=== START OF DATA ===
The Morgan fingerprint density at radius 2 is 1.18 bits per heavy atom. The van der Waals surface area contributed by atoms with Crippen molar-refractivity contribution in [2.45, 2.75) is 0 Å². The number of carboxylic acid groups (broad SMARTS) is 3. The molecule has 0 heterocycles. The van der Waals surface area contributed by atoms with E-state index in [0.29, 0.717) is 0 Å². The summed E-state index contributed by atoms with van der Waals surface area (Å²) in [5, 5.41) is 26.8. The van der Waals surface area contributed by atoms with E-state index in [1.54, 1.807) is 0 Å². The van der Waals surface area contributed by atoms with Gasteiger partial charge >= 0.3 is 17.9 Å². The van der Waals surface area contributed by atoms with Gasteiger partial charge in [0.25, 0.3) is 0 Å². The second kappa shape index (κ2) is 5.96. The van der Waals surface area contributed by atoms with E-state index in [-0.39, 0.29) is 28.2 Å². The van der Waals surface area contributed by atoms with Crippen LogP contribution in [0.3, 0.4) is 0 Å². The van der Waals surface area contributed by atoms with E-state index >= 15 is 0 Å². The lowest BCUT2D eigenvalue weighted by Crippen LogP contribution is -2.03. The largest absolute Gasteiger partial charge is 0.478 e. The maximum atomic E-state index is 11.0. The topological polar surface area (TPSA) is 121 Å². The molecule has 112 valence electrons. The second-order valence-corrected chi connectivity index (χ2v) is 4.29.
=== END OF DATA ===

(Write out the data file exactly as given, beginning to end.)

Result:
The Morgan fingerprint density at radius 2 is 1.18 bits per heavy atom. The van der Waals surface area contributed by atoms with Crippen molar-refractivity contribution in [2.45, 2.75) is 0 Å². The number of carboxylic acid groups (broad SMARTS) is 3. The molecule has 0 heterocycles. The van der Waals surface area contributed by atoms with E-state index in [0.29, 0.717) is 0 Å². The summed E-state index contributed by atoms with van der Waals surface area (Å²) in [5, 5.41) is 26.8. The van der Waals surface area contributed by atoms with E-state index in [1.54, 1.807) is 0 Å². The van der Waals surface area contributed by atoms with Gasteiger partial charge >= 0.3 is 17.9 Å². The van der Waals surface area contributed by atoms with Gasteiger partial charge in [0.25, 0.3) is 0 Å². The second kappa shape index (κ2) is 5.96. The van der Waals surface area contributed by atoms with E-state index in [-0.39, 0.29) is 28.2 Å². The van der Waals surface area contributed by atoms with Crippen LogP contribution in [0.3, 0.4) is 0 Å². The van der Waals surface area contributed by atoms with E-state index >= 15 is 0 Å². The lowest BCUT2D eigenvalue weighted by Crippen LogP contribution is -2.03. The largest absolute Gasteiger partial charge is 0.478 e. The maximum atomic E-state index is 11.0. The topological polar surface area (TPSA) is 121 Å². The molecule has 112 valence electrons. The second-order valence-corrected chi connectivity index (χ2v) is 4.29.